This program is focused on reaching out to underserved students in socio-economically challenged schools and communities in the city of Cleveland, Ohio by establishing well-constructed and supported media literacy and school-based journalism production programs for grades 7-12.
Media literacy is a key factor to becoming empowered contributors in the local and global community. When students are aware of what is going on in the community and larger world around them, they are more likely to become invested in it.
Additionally, participating in scholastic media is an excellent way to develop the skills needed for critical thinking and engaging in academic and civic issues.
Students involved in scholastic journalism programs earn higher grade point averages, score better on the ACT college entrance examination and demonstrate better writing and grammar skills in college, compared with students who do not have those journalism experiences (Newspaper Association of America Foundation study, Jack Dvorak, Ph.D., 2008). Students empowered in a journalism role feel important, competent and validated as people worthy of asking important questions and having them answered.
Students often do not realize that they not only have the option but the right to question the authority figures in their lives. In some cases distressed communities have perpetuated a fatalistic philosophy that younger generations accept as the norm. Students in economically depressed areas have less access to opportunities and resources that offer skills in leadership, writing, editing, communication, interviewing, design, marketing, web building and photography.
Knowledgeable students are better equipped to be change agents in their communities. They know the issues that need to be addressed to promote positive change. Students at both pilot and partner schools will leverage their experiences to better understand each other and widen their worlds.
The pilot program will assist students (from 7th-12th graders) in a Cleveland school in establishing a school-based, administration-supported, responsible scholastic media program. This school will partner with a school outside urban Cleveland with a thriving scholastic media program. The goal will be two (or more) publications—at least one dedicated to the pilot school and its community and the other a joint venture with the partner school (web-based). The scholastic media program should be offered as a course for credit (preferably at the honors level in high school) with a major emphasis on media literacy. Under the supervision of a highly trained and experienced adviser, the students will determine how these publications will serve their schools and communities. This program is to be provided at no cost to either school.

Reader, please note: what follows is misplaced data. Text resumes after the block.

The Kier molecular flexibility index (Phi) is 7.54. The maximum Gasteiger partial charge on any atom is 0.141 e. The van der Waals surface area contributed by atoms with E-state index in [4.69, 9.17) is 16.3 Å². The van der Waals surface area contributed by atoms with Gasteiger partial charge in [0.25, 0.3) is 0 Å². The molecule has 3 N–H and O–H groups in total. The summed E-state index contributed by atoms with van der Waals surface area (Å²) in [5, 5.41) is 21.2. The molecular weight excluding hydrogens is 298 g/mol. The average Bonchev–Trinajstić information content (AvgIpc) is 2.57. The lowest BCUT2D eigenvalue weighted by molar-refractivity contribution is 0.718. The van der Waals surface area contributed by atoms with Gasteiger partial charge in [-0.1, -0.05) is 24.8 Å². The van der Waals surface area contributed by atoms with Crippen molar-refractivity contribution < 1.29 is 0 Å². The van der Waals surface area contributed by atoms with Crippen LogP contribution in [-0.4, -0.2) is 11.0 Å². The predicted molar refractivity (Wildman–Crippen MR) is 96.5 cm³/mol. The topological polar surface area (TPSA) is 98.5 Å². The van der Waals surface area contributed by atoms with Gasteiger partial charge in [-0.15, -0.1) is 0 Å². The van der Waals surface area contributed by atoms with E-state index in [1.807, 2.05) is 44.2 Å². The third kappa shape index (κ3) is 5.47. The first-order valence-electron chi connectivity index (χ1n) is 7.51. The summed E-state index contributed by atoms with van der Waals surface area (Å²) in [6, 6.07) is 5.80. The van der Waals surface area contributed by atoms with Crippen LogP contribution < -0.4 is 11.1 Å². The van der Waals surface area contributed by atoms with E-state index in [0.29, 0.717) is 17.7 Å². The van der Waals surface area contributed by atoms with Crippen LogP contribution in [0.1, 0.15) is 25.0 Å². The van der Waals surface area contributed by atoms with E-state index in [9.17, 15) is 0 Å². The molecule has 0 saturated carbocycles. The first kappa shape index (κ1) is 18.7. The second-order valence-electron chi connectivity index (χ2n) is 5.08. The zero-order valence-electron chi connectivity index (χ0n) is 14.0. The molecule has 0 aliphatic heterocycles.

Participants will have:
- Greater facility in asking questions and evaluating responses
- Increased media literacy among participating students
- Empowered students who can positively influence peers
- Improved self-esteem, academic performance and graduation rates
- Opportunities for constructive, relevant work
- Collaborations with peers from a variety of social groups
- Training from professionals in the journalism and media fields
- Exposing students to new and different scholastic communities
- Enlightened and well-informed students
- Creating a dialogue between students and their communities
- Instilling ethical standards in journalistic practice
- Increasing diversity of participants and content in all media
- Providing opportunities for networking and professional development